$ct(\cdot )$ | count function |

$ET$ | evapotranspiration amount (cm) during the irrigation period |

HM | harmony memory (solution pool) |

HMCR | harmony memory considering rate (0 ≤ HMCR ≤ 1) |

HMS | harmony memory size (number of solution vectors in HM) |

${k}_{1}$ | rate constants (0.35/day in this study) |

${k}_{2}$ | reaeration rate (0.5/day in this study) |

${k}_{n}$ | rate constants (0.2/day in this study) |

$N$ | nitrogenous biochemical oxygen demand (NBOD) at distance $x$ (ppm) |

${N}_{0}$ | river NBOD right after discharge |

$NC$ | crop nitrogen uptake amount (170 kg/ha in this study) |

$n$ | nitrogen concentration of the diverted amount ${Q}_{5}$ (20 ppm in this study) |

OTM | operation type matrix |

$P$ | precipitation amount (cm) during the irrigation period |

PAR | pitch adjusting rate (0 ≤ PAR ≤ 1) |

${Q}_{1}$ | wastewater amount discharged directly into the river (10 ^{3}m^{3}/day) |

${Q}_{2}$ | wastewater amount treated by filtration operation (10 ^{3}m^{3}/day) |

${Q}_{3}$ | wastewater amount treated by nitrification operation (10 ^{3}m^{3}/day) |

${Q}_{4}$ | wastewater amount treated by both nitrification and filtration operations (10 ^{3}m^{3}/day) |

${Q}_{5}$ | wastewater amount diverted for irrigation and fertilization (10 ^{3}m^{3}/day) |

$r$ | irrigation rate (cm/week) |

$T$ | irrigation period (13 weeks in this study) |

$u$ | river flow velocity (7.9 km/day in this study) |

$x$ | distance from the point of wastewater discharge (km) |

${x}^{New}$ | new harmony (solution vector) |

${x}^{Worst}$ | worst harmony stored in HM |

$\mu $ | integral factor |

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Treatment | Effluent Quality (ppm) | ||
---|---|---|---|

DO | CBOD | NBOD | |

Secondary only (${Q}_{1}$) | 2 | 25 | 54 |

Secondary+Filtration (${Q}_{2}$) | 2 | 13 | 50 |

Secondary+Nitrification (${Q}_{3}-{Q}_{4}$) | 2 | 13 | 10 |

Secondary+Nitrification+Filtration (${Q}_{4}$) | 2 | 7 | 10 |

Run No. | #1 | #2 | #3 | #4 | #5 | #6 | #7 | #8 | #9 | #10 | |
---|---|---|---|---|---|---|---|---|---|---|---|

Total Cost (k$/year) | 235.54 | 210.31 | 190.13 | 217.26 | 248.77 | 200.63 | 175.18 | 207.85 | 176.51 | 216.55 | |

${Q}_{1}$ (k ton/day) | 0.16 | 0.28 | 0.19 | 0.45 | 0.34 | 0.34 | 0.19 | 0.87 | 0.12 | 0.30 | |

${Q}_{2}$ (k ton/day) | 0.44 | 0.54 | 1.30 | 0.37 | 0.88 | 0.34 | 0.68 | 0.43 | 0.54 | 0.49 | |

${Q}_{3}$ (k ton/day) | 35.66 | 38.17 | 38.44 | 37.70 | 33.56 | 38.80 | 39.14 | 38.08 | 39.34 | 37.75 | |

${Q}_{4}$ (k ton/day) | 22.49 | 31.78 | 37.49 | 30.77 | 21.38 | 32.67 | 34.64 | 36.41 | 33.53 | 30.27 | |

${Q}_{5}$ (k ton/day) | 3.74 | 1.00 | 0.07 | 1.48 | 5.22 | 0.52 | 0.00 | 0.63 | 0.00 | 1.47 | |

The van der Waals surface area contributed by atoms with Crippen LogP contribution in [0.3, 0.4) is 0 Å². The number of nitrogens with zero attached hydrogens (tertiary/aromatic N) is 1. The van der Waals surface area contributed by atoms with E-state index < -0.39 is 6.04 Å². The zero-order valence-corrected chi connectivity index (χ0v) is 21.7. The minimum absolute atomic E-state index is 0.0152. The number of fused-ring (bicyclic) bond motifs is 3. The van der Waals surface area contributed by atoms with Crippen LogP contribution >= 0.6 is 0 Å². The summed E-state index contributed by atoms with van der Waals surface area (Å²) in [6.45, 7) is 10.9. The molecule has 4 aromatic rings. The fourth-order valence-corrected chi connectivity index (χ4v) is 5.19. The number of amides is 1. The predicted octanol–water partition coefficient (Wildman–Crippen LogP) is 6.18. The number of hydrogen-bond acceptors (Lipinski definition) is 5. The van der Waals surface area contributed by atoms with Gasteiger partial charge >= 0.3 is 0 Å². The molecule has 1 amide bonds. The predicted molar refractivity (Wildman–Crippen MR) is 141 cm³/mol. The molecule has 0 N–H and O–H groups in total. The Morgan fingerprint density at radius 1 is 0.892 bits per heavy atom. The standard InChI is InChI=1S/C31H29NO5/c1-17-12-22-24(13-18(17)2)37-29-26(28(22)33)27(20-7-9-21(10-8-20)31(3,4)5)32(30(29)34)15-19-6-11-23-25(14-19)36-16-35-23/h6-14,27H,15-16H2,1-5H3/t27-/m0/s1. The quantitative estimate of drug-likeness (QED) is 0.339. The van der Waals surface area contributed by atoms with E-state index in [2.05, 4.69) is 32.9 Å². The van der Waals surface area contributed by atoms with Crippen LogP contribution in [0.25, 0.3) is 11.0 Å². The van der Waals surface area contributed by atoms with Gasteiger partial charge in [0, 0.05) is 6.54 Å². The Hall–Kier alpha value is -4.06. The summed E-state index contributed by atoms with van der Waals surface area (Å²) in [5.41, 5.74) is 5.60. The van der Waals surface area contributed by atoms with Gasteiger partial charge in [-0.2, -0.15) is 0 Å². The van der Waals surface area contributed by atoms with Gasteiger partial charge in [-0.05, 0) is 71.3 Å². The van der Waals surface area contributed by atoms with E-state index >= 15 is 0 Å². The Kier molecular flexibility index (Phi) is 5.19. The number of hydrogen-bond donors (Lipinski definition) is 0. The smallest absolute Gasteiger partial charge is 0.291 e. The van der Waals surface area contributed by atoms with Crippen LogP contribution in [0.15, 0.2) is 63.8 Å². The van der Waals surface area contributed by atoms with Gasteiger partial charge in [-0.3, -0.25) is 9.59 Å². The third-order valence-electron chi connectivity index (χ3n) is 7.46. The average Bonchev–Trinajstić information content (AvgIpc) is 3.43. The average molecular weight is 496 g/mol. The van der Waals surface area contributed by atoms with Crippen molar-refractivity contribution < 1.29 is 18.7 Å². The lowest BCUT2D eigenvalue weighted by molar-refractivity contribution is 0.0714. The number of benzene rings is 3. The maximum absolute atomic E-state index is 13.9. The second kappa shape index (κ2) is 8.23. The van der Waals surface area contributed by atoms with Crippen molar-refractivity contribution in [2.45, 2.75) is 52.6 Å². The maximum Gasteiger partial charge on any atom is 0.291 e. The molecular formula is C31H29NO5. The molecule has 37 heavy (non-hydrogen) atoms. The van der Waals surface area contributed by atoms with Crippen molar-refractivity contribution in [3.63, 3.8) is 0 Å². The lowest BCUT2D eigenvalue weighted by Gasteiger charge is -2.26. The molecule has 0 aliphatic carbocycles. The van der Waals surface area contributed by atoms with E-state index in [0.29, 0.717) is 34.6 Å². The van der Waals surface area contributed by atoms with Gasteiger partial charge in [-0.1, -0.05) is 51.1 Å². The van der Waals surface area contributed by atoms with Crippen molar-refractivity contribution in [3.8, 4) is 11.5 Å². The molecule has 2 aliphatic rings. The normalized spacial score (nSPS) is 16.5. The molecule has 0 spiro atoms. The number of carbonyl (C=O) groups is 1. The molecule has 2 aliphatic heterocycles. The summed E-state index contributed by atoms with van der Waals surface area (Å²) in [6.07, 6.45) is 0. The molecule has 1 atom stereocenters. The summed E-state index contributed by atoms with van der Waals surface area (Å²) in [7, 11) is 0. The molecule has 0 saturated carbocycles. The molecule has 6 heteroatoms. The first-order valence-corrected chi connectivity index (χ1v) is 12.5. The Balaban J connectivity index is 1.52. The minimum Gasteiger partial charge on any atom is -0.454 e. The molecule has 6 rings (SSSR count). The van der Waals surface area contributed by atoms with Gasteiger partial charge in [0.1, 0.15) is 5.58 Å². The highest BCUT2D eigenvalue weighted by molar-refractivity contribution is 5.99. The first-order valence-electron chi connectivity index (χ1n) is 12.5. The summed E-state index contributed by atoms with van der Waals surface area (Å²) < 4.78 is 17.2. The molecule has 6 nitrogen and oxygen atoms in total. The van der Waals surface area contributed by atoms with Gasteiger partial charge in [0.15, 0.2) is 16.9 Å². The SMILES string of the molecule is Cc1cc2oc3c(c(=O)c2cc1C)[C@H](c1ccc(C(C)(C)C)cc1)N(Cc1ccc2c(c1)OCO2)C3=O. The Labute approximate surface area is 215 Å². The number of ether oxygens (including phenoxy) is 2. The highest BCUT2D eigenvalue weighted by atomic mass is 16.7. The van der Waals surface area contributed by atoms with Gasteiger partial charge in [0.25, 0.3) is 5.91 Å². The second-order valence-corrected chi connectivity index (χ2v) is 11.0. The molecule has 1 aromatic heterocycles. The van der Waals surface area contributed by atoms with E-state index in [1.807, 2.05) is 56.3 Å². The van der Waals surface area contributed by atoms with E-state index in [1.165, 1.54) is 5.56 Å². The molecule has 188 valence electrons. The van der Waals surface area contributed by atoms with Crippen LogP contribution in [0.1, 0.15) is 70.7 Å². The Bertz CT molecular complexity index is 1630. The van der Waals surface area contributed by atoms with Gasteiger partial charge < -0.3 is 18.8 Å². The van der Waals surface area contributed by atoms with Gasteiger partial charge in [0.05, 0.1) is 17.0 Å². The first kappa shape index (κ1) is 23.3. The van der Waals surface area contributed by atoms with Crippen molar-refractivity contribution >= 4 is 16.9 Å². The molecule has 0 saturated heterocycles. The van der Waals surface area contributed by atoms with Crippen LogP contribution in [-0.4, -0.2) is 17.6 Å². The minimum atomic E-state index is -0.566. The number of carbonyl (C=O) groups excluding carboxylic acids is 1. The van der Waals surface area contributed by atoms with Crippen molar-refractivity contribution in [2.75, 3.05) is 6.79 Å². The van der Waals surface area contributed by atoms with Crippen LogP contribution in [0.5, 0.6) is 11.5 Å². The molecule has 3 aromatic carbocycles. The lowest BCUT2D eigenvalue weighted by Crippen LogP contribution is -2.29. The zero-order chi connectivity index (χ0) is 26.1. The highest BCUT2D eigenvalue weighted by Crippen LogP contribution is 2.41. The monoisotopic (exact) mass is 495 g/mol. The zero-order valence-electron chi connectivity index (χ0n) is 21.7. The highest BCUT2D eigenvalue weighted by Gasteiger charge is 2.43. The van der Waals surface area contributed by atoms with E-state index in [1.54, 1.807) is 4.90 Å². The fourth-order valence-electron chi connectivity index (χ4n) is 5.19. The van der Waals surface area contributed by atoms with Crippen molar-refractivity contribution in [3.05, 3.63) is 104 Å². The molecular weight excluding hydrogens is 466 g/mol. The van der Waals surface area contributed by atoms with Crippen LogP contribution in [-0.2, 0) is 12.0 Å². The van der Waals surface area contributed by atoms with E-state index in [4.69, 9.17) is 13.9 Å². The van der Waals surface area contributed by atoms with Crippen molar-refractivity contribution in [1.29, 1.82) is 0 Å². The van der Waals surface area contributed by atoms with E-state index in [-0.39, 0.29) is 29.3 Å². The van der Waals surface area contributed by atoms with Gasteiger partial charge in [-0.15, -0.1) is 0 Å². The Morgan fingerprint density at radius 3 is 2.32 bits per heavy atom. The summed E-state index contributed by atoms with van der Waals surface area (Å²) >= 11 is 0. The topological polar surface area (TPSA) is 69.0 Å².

$r$ (cm/week) | 13.07 | 13.07 | 11.75 | 12.96 | 13.07 | 13.07 | 6.54 | 13.07 | 13.07 | 13.07 | |

Crop Nitrogen (≥ 170 kg/ha) | 339.82 | 339.82 | 305.47 | 336.83 | 339.82 | 339.82 | 170.04 | 339.82 | 339.82 | 339.82 | |

Percolation ${c}_{n}$ (≤ 10 ppm) | 9.99 | 9.99 | 8.87 | 9.91 | 9.99 | 9.99 | 0.00 | 9.99 | 9.99 | 9.99 | |

$x$ km (≥ 5 ppm) | 5 | 5.61 | 5.57 | 5.56 | 5.58 | 5.64 | 5.56 | 5.56 | 5.57 | 5.56 | 5.58 |

10 | 5.16 | 5.14 | 5.14 | 5.15 | 5.17 | 5.14 | 5.14 | 5.14 | 5.14 | 5.15 | |

15 | 5.00 | 5.00 | 5.00 | 5.00 | 5.00 | 5.00 | 5.00 | 5.00 | 5.00 | 5.00 | |

20 | 5.03 | 5.03 | 5.04 | 5.03 | 5.02 | 5.04 | 5.04 | 5.03 | 5.04 | 5.03 | |

25 | 5.16 | 5.17 | 5.18 | 5.17 | 5.15 | 5.18 | 5.18 | 5.17 | 5.18 | 5.17 | |

30 | 5.36 | 5.38 | 5.38 | 5.37 | 5.35 | 5.38 | 5.38 | 5.37 | 5.38 | 5.37 | |

40 | 5.83 | 5.84 | 5.84 | 5.84 | 5.82 | 5.85 | 5.85 | 5.84 | 5.85 | 5.84 | |

50 | 6.29 | 6.29 | 6.29 | 6.29 | 6.27 | 6.30 | 6.30 | 6.29 | 6.30 | 6.29 |

© 2016 by the authors; licensee MDPI, Basel, Switzerland. This article is an open access article distributed under the terms and conditions of the Creative Commons by Attribution (CC-BY) license (http://creativecommons.org/licenses/by/4.0/).

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Geem, Z.W.; Kim, J.-H.
Sustainable Optimization for Wastewater Treatment System Using PSF-HS. *Sustainability* **2016**, *8*, 321.
https://doi.org/10.3390/su8040321

**AMA Style**

Geem ZW, Kim J-H.
Sustainable Optimization for Wastewater Treatment System Using PSF-HS. *Sustainability*. 2016; 8(4):321.
https://doi.org/10.3390/su8040321

**Chicago/Turabian Style**

Geem, Zong Woo, and Jin-Hong Kim.
2016. "Sustainable Optimization for Wastewater Treatment System Using PSF-HS" *Sustainability* 8, no. 4: 321.
https://doi.org/10.3390/su8040321